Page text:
We all have to be hypervigilant about subscriptions. We live in the era of the auto renewing subscription, and it's all too common – somebody will sign up for a free trial for four weeks. Four weeks blow by, and you forgot you even signed up for the trial and meanwhile, that is a subscription that is renewing itself on your credit card until you turn it off.
It's just really important. There's an opportunity for some found money in just reviewing your credit card statements, being on the lookout for subscriptions – some you may have been in love with at the time that you're not anymore and others you may have completely forgotten that you signed up for in the first place.
Al Waller: Isn't that the truth? Obviously, there's no incentive for them to give you that little reminder that the first four weeks of free streaming service is coming to an end. I agree with you, if you start adding those up (and I know a lot of people that bulked up on loads of cable streaming services), you could be talking about some real savings there.
Could you please speak to financial issues that are specifically related to the pandemic that people may be avoiding – but really should make an effort to try to face head on?
Catherine Collinson: Yes, there are two big issues that I want to share with you that could lend themselves to financial avoidance. One is the student loan payment “holiday”. It is coming to an end on May 1. If you've been part of that “holiday”, you're going to have to make a plan to start making payments again after it ends on May 1st.
Another big one that impacted many people during the pandemic relates to mortgage payments and rent holidays. Throughout the pandemic, we saw different moratoriums on evictions – and the rules vary state by state, location by location. In most cases, they've either already come to an end, or they will be coming to an end soon. So, if you have been impacted by that or affected by it, you're going to have to have a plan to start making those payments again.
A helpful resource to check out, the Consumer Financial Protection Bureau has helpful information on its website as it relates to different loans, mortgage, and the timing of when they're going to have to be paid again – and types of relief that are available and how to apply for it
Then renters – it's really important check with your local city, state, county, government to figure out what types of funds are available to maybe help pay for back rent or at least help you get on your feet so that you can make those payments going forward.
Al Waller: Those are definitely some important issues to keep on your radar, especially that student loan payment holiday, which again is ending on May 1st. You mentioned the Consumer Financial Protection Bureau which I know has information on a lot of topics beyond mortgages.
What other resources could our listeners turn to?
Catherine Collinson: That's a great question, Al – because it's so important for people to realize you're not alone – and many of the institutions that you're doing business with already, have resources that might be able to help. For example, wherever you do your banking, if it's a bank or a credit union – they may have resources available to help.
If you're employed, your employer may offer an employee assistance program that offers either a financial wellness program or resources to help you with your finance. Employer retirement plan providers, your 401(k) provider may also have resources that can help you. And you may want to consider using a professional financial advisor, who you can find through a financial services company – a certified financial planner who can help you pull together your big picture and start setting goals.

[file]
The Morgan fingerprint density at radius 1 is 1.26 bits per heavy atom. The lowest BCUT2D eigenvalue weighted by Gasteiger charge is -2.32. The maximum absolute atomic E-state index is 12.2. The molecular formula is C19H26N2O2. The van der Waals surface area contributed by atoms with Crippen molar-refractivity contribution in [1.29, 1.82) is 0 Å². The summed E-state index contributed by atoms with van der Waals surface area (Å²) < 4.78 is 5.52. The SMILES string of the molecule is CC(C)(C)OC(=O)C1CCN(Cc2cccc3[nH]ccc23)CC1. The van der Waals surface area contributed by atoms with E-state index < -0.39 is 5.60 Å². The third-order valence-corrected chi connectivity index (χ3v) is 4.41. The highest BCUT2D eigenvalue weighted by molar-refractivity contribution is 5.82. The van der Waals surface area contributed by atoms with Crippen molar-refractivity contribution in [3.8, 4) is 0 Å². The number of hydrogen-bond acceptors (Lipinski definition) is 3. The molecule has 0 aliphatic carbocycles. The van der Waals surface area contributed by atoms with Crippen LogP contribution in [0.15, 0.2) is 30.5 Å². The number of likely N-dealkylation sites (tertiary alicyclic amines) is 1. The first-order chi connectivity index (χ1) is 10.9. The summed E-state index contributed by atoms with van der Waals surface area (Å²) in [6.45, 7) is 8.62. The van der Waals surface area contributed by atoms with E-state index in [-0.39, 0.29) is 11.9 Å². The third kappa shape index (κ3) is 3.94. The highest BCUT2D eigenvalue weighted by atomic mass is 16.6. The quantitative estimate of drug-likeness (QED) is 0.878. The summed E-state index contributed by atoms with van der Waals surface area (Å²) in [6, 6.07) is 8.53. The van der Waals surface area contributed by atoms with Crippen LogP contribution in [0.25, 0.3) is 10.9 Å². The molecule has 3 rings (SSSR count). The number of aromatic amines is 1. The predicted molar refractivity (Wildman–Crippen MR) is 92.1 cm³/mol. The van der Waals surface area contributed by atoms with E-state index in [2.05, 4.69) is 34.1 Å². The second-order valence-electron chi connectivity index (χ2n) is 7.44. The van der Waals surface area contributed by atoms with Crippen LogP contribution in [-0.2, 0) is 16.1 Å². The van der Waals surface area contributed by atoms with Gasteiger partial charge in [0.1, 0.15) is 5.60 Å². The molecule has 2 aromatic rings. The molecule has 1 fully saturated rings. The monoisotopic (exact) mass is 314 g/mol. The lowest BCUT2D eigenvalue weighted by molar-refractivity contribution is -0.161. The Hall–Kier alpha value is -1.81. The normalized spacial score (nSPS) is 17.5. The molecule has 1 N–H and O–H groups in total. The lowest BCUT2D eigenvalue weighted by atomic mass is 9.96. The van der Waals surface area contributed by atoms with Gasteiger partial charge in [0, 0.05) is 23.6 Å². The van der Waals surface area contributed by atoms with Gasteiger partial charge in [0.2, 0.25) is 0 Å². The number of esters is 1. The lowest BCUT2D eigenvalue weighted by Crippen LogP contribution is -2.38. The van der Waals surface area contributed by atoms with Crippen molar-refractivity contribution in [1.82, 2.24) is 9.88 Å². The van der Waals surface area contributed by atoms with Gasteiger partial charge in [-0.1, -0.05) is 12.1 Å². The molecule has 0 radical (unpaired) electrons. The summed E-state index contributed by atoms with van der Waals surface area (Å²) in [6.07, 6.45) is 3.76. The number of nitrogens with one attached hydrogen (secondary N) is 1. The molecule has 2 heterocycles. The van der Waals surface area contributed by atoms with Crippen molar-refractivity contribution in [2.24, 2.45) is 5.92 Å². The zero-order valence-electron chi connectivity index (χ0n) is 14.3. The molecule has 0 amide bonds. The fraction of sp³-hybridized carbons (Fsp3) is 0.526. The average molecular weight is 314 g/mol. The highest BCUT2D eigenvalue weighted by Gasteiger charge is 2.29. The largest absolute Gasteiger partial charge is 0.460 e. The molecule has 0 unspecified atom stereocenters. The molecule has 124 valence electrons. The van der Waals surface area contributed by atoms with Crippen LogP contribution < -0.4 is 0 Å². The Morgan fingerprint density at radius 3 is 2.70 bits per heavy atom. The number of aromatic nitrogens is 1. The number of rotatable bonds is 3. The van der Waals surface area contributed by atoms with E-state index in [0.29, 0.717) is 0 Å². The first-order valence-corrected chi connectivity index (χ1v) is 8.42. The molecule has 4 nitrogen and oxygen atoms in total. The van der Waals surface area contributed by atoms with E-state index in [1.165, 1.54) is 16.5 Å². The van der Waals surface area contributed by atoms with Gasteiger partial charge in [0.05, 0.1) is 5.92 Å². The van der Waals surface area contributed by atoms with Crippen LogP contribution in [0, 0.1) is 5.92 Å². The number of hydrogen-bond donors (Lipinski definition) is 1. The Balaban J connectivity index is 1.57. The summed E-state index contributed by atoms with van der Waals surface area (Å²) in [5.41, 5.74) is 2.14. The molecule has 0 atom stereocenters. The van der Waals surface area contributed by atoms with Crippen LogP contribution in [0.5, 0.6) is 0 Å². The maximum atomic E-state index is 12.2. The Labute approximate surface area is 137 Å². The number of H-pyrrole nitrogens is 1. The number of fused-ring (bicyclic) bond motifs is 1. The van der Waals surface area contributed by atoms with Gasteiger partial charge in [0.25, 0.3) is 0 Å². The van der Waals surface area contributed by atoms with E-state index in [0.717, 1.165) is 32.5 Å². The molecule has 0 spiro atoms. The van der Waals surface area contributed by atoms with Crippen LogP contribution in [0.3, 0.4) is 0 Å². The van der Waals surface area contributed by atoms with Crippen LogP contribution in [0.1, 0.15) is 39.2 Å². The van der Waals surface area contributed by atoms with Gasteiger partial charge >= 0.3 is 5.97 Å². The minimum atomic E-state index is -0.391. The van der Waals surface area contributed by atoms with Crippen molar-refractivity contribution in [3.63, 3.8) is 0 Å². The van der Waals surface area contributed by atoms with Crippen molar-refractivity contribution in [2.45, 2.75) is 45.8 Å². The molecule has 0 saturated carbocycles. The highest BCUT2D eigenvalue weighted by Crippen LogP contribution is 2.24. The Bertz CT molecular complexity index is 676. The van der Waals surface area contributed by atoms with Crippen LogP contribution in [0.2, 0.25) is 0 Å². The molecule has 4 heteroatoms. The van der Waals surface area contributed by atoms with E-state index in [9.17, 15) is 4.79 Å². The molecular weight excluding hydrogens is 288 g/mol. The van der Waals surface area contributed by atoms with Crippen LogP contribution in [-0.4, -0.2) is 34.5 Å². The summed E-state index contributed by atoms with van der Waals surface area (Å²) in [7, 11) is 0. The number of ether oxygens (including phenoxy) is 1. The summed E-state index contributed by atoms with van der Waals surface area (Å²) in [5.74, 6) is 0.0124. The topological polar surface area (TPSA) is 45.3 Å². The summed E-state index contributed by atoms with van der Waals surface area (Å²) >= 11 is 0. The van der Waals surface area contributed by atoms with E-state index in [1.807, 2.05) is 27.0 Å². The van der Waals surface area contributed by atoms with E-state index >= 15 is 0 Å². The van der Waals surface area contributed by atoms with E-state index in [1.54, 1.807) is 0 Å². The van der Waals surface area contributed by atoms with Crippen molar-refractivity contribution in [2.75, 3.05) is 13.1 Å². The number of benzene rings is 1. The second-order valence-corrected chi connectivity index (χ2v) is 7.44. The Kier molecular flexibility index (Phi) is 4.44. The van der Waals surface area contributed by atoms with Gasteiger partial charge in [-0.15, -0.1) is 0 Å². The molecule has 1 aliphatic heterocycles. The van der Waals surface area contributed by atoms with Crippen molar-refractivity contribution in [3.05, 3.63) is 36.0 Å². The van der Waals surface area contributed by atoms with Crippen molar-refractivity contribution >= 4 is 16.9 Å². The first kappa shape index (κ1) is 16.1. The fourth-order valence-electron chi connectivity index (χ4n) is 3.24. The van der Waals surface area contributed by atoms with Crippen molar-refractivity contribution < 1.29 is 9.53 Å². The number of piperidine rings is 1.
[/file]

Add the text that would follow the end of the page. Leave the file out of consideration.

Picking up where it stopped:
Then last but not least, you have to have our consumer warning on how important it is – you've got to be savvy. Do your due diligence, especially if you're looking for debt reduction services. There are many out there that are legitimate, but then there are others that could be cost gougers or there could be fine print that you may not be aware of when you sign up. I think we often hear of debt relief programs on the radio and in other places. In that area in particular, it's really important to do your homework before you sign up.
Al Waller: Well, this has all been really informative conversation and you've provided a number of ideas that I think are not only pragmatic, but workable too. Anything else you want to add before we sign off today?
Catherine Collinson: Yes, I want to give our listeners a vote of confidence. Societally, we have been through such extraordinarily difficult times and so many people have been negatively financially impacted by the pandemic and may be feeling a bit overwhelmed.
I just want to leave everyone with a vote of confidence. You can do it! Taking steps, even if they’re baby steps, can help improve your long-term situation. Frankly, they can be empowering. Often, action leads to taking even more action – and then the next thing you know you are on the path to a brighter financial future.
Al Waller: Catherine, I love the way you think, and as always, it’s a great pleasure to have you with us.
We hope you’ll join us for future episodes including the upcoming episode on something Catherine just mentioned, Employee Assistance Programs and what they are. Also, in case you missed it, check out our previous episodes on International Women’s Day and How to Boost Your Retirement Savings with the Saver’s Credit.
ClearPath – Your Roadmap to Health & Wealth is brought to you by Transamerica Institute, a nonprofit private foundation dedicated to identifying, researching, and educating the public about retirement security and the intersections of health and financial well-being. You can find our weekly podcast onWYPR’s website and mobile app, wherever you get your podcasts, and at transamericainstitute.org.
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Until the next time, I’m your host Al Waller. Stay safe, be well and thanks for listening.